Mask Pads

The O Zone in the atmosphere has been shown to degrade the protective padding of mask pads over time. Therefore, umpires should consider replacing their mask pads, regardless of number of games worked, at least once every two seasons. Professional umpires are directed by their medical staffs to replace their mask pads prior to each season.

We highly recommend replacing any old padding with new mask pads from Team Wendy. Made of the same impact-resistant zorbium foam used in the helmets of the US military, these are regarded as the best mask pads on the market. Wilson mask pads are also highly regarded.

Other Tips

– Make sure you are truly working in the slot
While there is no location on the field, except the press box, where an umpire will truly be immune from being struck by a ball, proper use of the slot significantly reduces the likelihood of an umpire suffering a head-blow. Take a moment to review the following diagram about proper slot use (from the perspective of the pitcher with a right-handed batter – the positioning would invert for a left-handed batter).


Umpires should strive to position themselves exclusively in the green zone, avoiding the yellow zone as much as possible and the red zone at all costs! Recall that it is the batter and catcher that define the slot, not an arbitrary limitation such as the inside corner of the plate, or even the inside line of the batter’s boxes.

Be sure to have a good dialogue with your partner(s) after each game, or reviewing video footage should you be assigned to any Junior Intercounty game, to ensure you are truly in the slot. Base umpires, do not hesitate to make a partner alert that they are working too far over the plate if you notice over the course of the game. Proper slot work is a crucial element that HBUA evaluators will be looking for during observations throughout the season.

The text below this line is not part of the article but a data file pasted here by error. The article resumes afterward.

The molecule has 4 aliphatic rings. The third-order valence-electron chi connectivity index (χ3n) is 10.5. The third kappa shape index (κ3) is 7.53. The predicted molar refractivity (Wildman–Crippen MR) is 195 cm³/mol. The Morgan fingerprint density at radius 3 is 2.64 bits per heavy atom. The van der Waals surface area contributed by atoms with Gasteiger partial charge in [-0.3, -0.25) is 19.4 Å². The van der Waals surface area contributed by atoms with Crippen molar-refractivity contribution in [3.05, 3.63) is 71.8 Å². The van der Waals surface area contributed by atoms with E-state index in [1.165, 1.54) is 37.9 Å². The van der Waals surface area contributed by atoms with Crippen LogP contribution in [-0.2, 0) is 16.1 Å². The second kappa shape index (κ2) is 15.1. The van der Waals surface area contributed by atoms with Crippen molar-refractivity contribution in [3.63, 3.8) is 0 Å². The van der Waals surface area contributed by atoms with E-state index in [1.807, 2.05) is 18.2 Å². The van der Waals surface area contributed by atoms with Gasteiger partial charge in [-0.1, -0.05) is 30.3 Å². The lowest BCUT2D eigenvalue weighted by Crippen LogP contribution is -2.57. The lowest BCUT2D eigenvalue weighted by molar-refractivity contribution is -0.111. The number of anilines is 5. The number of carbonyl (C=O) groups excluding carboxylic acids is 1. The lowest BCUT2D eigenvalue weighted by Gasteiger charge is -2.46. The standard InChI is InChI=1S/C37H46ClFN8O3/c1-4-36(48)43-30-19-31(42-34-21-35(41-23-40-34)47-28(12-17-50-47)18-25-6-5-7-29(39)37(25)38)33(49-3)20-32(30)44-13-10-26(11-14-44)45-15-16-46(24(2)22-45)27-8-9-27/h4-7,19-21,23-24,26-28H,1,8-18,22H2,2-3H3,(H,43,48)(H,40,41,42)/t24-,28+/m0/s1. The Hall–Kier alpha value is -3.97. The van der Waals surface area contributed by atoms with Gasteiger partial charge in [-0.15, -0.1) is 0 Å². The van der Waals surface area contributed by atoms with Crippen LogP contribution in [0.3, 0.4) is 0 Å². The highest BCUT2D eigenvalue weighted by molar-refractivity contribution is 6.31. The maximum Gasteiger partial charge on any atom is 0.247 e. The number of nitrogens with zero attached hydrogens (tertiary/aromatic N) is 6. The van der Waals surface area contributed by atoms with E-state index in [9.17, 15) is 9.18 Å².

– Be prepared for and recognize the signs of a potential concussion
While minor baseball teams are not required to have a certified athletic trainer in the dugout, all HBUA umpires should be prepared to react accordingly in the event their partner could potentially suffer a concussion. First and foremost, this means bringing full plate equipment to every game, even if you are scheduled to work only the bases.

In the event your partner suffers a head blow, no matter how seemingly-insignificant, begin to leave your position to check on them. Even if your partner waves you off and says they are okay, make sure to conference at the next half-inning to ensure everything is okay.

As a plate umpire, if there are even the most faint feelings of “having your bell rung” or “needing to shake out the cobwebs”, consider taking a moment before resuming the game. If there is even a remote possibility that you may have suffered a concussion, leave the game immediately and seek medical attention. Subsequent head blows to an umpire who has already suffered a concussion can lead to a potentially traumatic brain injury.